On matters of peace and coexistence I oscillate between (naive?) optimism and crushing cynicism. I heard Sheva (skip the intro) play last Motzei Shabbat. Their final song was a popular Israeli folk song calling for peace in both Hebrew and Arabic. All I could do was snicker and dance anyway.
Hopefully though, I’ll find some measure of optimism by Thursday when I try to head over to the Sulha Peace Project.
From their site:
Sulha is an indigenous, Middle Eastern way of reconciliation. Our goal is to rebuild trust among neighbors, Arabs and Jews, Israelis and Palestinians, heart to heart, as a contribution to Peace in the Holyland. In these critical times, we feel there is a need for a safe place to hear and appreciate each other’s stories, hopes, fears, traditions and cultures beyond a specific political agenda.
It is three days of camping, music, workshops, listening circles and communal meals in an effort to create trust and commonality. A Jewish-Egyptian Friend of mine went last year, and said it was ground breaking. That Arabs and Jews finally found a common ground; the Jews kept apologizing for everything, the Arabs agreed with us. But there I go being cynical again.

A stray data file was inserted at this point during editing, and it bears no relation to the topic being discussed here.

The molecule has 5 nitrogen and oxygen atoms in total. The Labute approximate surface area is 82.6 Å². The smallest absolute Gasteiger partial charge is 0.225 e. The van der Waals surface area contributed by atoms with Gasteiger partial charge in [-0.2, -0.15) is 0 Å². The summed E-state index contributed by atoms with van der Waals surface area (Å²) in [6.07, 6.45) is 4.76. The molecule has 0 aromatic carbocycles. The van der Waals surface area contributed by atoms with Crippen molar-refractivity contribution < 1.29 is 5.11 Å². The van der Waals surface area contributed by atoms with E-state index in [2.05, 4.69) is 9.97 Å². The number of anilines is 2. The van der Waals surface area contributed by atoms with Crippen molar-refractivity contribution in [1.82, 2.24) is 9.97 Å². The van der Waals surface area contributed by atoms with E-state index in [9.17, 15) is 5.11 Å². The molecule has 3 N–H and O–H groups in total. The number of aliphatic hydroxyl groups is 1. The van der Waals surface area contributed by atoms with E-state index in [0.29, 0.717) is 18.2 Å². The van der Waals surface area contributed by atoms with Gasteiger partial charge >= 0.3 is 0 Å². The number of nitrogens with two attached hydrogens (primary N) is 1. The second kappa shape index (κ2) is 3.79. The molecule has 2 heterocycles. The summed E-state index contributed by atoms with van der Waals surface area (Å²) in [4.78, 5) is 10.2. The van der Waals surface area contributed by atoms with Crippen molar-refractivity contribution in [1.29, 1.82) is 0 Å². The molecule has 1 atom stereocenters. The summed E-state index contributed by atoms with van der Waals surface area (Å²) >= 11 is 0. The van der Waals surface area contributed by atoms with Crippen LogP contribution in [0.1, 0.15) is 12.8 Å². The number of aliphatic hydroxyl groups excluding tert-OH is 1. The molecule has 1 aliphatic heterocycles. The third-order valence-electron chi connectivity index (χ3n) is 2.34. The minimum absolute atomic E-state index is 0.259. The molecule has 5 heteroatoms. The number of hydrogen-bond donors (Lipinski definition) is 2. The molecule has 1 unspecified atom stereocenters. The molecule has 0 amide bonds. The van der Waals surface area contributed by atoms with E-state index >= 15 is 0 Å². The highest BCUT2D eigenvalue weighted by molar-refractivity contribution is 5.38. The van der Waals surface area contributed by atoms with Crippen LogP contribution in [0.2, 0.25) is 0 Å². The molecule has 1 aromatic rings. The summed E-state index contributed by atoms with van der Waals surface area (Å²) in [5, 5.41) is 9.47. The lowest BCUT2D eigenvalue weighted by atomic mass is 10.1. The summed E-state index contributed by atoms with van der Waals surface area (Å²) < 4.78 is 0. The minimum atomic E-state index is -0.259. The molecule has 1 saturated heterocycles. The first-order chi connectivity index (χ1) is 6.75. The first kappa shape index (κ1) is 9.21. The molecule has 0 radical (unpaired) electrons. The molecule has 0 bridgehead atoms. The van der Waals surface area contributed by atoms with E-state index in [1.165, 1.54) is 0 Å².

Even so, to my brothers and sisters already there, and to all the children of Abraham, may we find a way.
“od yavo shalom aleinu, v’al kulam, salaam, aleinu v’al kol ha olam, salaam, salaam”
(Peace (in Hebrew) will come to us, and to everyone, Peace (in Arabic) on us and on the whole world, Peace, Peace)